Scientists have long been baffled by the smarts displayed by some birds with tiny brains.
But a new explanation may turn the term "bird brain" on its head: Birds have more densely packed neurons in their brains than other animals, contributing to cognitive ability on par with that of primates, researchers said on Monday.
A macaw's brain may be the size of a shelled walnut, far smaller than that of a macaque monkey -- which has a brain the size of a lemon -- but the parrot has many more neurons, or brain nerve cells, in its forebrain, a region crucial for intelligence, according to a study published in the Proceedings of the National Academy of Sciences.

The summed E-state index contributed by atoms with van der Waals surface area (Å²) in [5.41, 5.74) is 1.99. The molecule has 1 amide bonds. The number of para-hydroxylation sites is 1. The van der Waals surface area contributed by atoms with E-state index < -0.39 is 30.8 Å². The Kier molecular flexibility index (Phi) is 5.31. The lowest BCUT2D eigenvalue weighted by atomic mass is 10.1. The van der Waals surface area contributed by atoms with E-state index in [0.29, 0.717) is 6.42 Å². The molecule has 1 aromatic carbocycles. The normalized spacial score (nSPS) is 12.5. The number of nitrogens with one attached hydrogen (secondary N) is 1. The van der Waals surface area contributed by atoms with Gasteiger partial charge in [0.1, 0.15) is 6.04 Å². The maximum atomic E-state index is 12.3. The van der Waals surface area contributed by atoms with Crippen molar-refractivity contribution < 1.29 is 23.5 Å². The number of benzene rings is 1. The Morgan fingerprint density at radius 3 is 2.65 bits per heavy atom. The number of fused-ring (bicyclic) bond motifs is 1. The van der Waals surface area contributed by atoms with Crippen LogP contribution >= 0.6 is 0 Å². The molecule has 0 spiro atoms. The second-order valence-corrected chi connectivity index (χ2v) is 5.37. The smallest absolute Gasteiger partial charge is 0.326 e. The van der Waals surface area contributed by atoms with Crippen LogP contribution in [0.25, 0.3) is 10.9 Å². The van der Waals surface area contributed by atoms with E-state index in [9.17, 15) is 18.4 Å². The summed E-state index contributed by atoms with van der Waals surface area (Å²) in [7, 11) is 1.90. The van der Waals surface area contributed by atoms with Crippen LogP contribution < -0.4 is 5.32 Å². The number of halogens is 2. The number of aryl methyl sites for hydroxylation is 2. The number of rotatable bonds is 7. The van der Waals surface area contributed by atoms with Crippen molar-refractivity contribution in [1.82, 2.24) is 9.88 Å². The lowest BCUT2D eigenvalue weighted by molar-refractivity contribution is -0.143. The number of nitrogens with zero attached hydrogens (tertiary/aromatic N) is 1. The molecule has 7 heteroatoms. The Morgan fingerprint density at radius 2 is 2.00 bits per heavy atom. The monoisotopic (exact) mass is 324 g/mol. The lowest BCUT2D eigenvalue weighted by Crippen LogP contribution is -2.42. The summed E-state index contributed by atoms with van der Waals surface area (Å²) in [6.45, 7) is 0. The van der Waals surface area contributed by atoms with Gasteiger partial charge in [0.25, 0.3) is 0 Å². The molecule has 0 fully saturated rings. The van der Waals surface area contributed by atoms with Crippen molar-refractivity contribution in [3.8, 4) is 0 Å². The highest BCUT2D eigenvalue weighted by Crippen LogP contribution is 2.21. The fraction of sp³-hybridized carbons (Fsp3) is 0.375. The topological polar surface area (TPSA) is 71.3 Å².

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The researchers were the first to systematically measure neurons in the brains of 20 bird species ranging in size from the tiny finch to the six-foot (1.8-meter) emu.
"For a long time having a 'bird brain' was considered to be a bad thing," said senior author Suzana Herculano-Houzel, a neuroscientist at Vanderbilt University. "Now it turns out that it should be a compliment."
Parrots and crows have cognitive abilities similar to those of primates, the study found.
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